Last week, a reader shared photos of intriguing bike paths. They raised my eyebrows for several reasons.
First of all, I hadn’t heard anything about the project. As someone whose job it is to know this stuff, it felt weird to me.
And second, they were in a place where I never heard of a great demand for cycling. Not that I believe we have to demonstrate the presence of cyclists before building infrastructure for them (just as we don’t have to show how many people swim across a river before building a bridge), but this place was very curious.
The bike paths have been built within the confines of the North West Industrial District. More than five miles north of downtown, about a mile south of the St. Johns Bridge on a section of NW Front Avenue just north of NW 61st Avenue. It’s such an empty place that it is almost creepy, in a post-apocalyptic god-I-wonder-what-type-of-hazardous-industrial-waste-was-dumped-here-100-years-ago-way.
The only reason you’ve probably ever been nearby is the nearby metro waste transfer station (aka “the dump”). When I first saw the photos, a voice in my head said, “Wow! I can’t believe PBOT built these to stop people parking RVs. I knew this place had become a major camping spot for people – very similar to the large camp of vans, trailers and other vehicles parked on both sides of NE 33rd south of Marine Drive. At this location, the PBOT recently helped clear dozens of campers from the road.
Wanting to check my hunch, I emailed Portland Bureau of Transportation spokesman Dylan Rivera.
Rivera got back to me this week. He said nothing about the campers who were there. He said a private company came up with the idea. Here is Rivera’s explanation:
“Siltronic approached us about the need for a bike lane there, next to company-owned land. We found that the plan for 2030 bikes calls for a separate bike lane on the roadway on Front Avenue NW [the blue-and-white striped line in the map above]. As the company was able to design and build it to our specifications, we were more than happy to take on this new addition to the city’s cycling network.
Siltronics is a huge German company that manufactures “hyperpure silicon wafers, the basis of modern micro and nanotechnology”. They employ 4,300 people and have offices around the world. Their Portland headquarters is on the banks of the Willamette River, next to the Burlington-Northern Railroad Bridge, and just north of these beautiful new bike paths.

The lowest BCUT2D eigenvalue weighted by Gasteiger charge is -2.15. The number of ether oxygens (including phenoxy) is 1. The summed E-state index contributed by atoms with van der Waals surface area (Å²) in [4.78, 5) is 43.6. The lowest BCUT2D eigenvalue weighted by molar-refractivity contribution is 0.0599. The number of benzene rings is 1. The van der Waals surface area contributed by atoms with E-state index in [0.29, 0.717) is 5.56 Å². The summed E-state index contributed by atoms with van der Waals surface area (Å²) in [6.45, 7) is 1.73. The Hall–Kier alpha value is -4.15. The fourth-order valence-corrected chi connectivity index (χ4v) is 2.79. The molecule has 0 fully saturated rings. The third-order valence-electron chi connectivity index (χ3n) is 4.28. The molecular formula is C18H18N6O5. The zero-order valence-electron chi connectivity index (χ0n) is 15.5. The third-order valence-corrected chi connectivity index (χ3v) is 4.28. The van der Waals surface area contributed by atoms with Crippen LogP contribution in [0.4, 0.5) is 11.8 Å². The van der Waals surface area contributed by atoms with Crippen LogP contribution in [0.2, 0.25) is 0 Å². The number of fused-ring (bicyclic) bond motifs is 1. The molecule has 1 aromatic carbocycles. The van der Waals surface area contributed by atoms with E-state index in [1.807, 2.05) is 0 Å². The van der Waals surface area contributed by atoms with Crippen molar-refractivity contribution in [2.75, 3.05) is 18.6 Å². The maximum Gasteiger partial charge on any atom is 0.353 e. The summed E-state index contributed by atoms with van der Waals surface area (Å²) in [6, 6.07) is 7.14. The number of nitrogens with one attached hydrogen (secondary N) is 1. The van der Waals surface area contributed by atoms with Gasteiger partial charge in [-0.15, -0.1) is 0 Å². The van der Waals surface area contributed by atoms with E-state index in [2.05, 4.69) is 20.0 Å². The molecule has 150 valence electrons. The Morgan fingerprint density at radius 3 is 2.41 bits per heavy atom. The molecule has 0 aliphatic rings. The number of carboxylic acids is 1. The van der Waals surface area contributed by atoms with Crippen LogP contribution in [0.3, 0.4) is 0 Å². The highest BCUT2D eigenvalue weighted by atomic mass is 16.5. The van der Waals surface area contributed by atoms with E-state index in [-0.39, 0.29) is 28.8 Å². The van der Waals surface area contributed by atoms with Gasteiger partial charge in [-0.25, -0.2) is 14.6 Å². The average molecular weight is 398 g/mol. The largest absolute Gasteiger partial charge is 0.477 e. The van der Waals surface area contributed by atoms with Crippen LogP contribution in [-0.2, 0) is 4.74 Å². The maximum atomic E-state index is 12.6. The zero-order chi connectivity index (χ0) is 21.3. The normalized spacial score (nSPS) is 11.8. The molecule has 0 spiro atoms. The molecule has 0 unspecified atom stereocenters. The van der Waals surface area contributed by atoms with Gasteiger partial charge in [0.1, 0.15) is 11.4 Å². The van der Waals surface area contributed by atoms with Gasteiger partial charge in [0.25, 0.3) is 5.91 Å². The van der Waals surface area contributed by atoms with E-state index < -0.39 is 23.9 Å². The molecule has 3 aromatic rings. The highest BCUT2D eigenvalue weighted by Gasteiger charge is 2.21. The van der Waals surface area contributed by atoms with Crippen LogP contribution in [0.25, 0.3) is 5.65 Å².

This is not the first time that PBOT has happily accepted private assistance to fund and build cycling infrastructure. The clothing giant Adidas financed and built bike lanes on N Greeley Avenue in North Portland, and a developer paid for a Biketown station in 2018.
This isn’t the first time Siltronic has created bike-related infrastructure near their property, either. Last time I was at this location on the Northwest Front, I walked out to inspect a nice piece of the Willamette River Greenway trail that runs right past their offices (see map). It’s privately owned, but I’ve since confirmed that they paid for and built the paths with their own contractors.
It’s no surprise that PBOT wants all the help it can get to develop our cycling network. In fact, when he replied to me this week, Rivera included a pitch for other companies to step in. “We welcome offers from landowners who want to bring their street frontages up to modern standards that will help meet city and community goals for cycling and walking access. Check the map and give us a call!” he wrote.
The “map” Rivera is referring to is the City of Portland Recommended Cycling Network Map that was adopted with the 2030 Cycling Plan in 2010.
Any other takers out there?